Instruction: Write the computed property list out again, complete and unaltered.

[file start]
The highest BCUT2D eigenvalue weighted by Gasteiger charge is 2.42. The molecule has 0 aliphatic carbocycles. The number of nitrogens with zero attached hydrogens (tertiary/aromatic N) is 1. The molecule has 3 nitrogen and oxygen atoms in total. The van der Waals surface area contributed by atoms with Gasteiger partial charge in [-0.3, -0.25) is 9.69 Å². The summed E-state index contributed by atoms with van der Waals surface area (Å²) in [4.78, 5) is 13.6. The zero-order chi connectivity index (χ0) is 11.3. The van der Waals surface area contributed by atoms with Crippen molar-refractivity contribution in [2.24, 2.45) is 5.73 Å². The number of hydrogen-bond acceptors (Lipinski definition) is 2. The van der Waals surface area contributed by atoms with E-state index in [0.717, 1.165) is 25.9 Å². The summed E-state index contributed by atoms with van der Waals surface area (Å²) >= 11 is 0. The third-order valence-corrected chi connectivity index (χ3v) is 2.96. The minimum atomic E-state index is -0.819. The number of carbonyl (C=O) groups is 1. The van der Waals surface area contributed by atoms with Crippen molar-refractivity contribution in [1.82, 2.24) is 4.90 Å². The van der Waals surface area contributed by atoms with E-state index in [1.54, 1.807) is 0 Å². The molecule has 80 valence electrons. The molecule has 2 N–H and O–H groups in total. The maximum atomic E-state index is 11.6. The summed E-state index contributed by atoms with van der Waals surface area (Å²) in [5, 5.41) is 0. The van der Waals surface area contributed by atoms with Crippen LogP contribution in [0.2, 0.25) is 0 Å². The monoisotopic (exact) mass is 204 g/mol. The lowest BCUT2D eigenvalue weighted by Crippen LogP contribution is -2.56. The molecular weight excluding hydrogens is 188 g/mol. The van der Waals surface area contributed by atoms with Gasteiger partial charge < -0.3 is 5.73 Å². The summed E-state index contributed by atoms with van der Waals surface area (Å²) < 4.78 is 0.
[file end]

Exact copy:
The highest BCUT2D eigenvalue weighted by Gasteiger charge is 2.42. The molecule has 0 aliphatic carbocycles. The number of nitrogens with zero attached hydrogens (tertiary/aromatic N) is 1. The molecule has 3 nitrogen and oxygen atoms in total. The van der Waals surface area contributed by atoms with Gasteiger partial charge in [-0.3, -0.25) is 9.69 Å². The summed E-state index contributed by atoms with van der Waals surface area (Å²) in [4.78, 5) is 13.6. The zero-order chi connectivity index (χ0) is 11.3. The van der Waals surface area contributed by atoms with Crippen molar-refractivity contribution in [2.24, 2.45) is 5.73 Å². The number of hydrogen-bond acceptors (Lipinski definition) is 2. The van der Waals surface area contributed by atoms with E-state index in [0.717, 1.165) is 25.9 Å². The summed E-state index contributed by atoms with van der Waals surface area (Å²) >= 11 is 0. The third-order valence-corrected chi connectivity index (χ3v) is 2.96. The minimum atomic E-state index is -0.819. The number of carbonyl (C=O) groups is 1. The van der Waals surface area contributed by atoms with Crippen molar-refractivity contribution in [1.82, 2.24) is 4.90 Å². The van der Waals surface area contributed by atoms with E-state index in [1.54, 1.807) is 0 Å². The molecule has 80 valence electrons. The molecule has 2 N–H and O–H groups in total. The maximum atomic E-state index is 11.6. The summed E-state index contributed by atoms with van der Waals surface area (Å²) in [5, 5.41) is 0. The van der Waals surface area contributed by atoms with Crippen LogP contribution in [0.2, 0.25) is 0 Å². The monoisotopic (exact) mass is 204 g/mol. The lowest BCUT2D eigenvalue weighted by Crippen LogP contribution is -2.56. The molecular weight excluding hydrogens is 188 g/mol. The van der Waals surface area contributed by atoms with Gasteiger partial charge < -0.3 is 5.73 Å². The summed E-state index contributed by atoms with van der Waals surface area (Å²) < 4.78 is 0.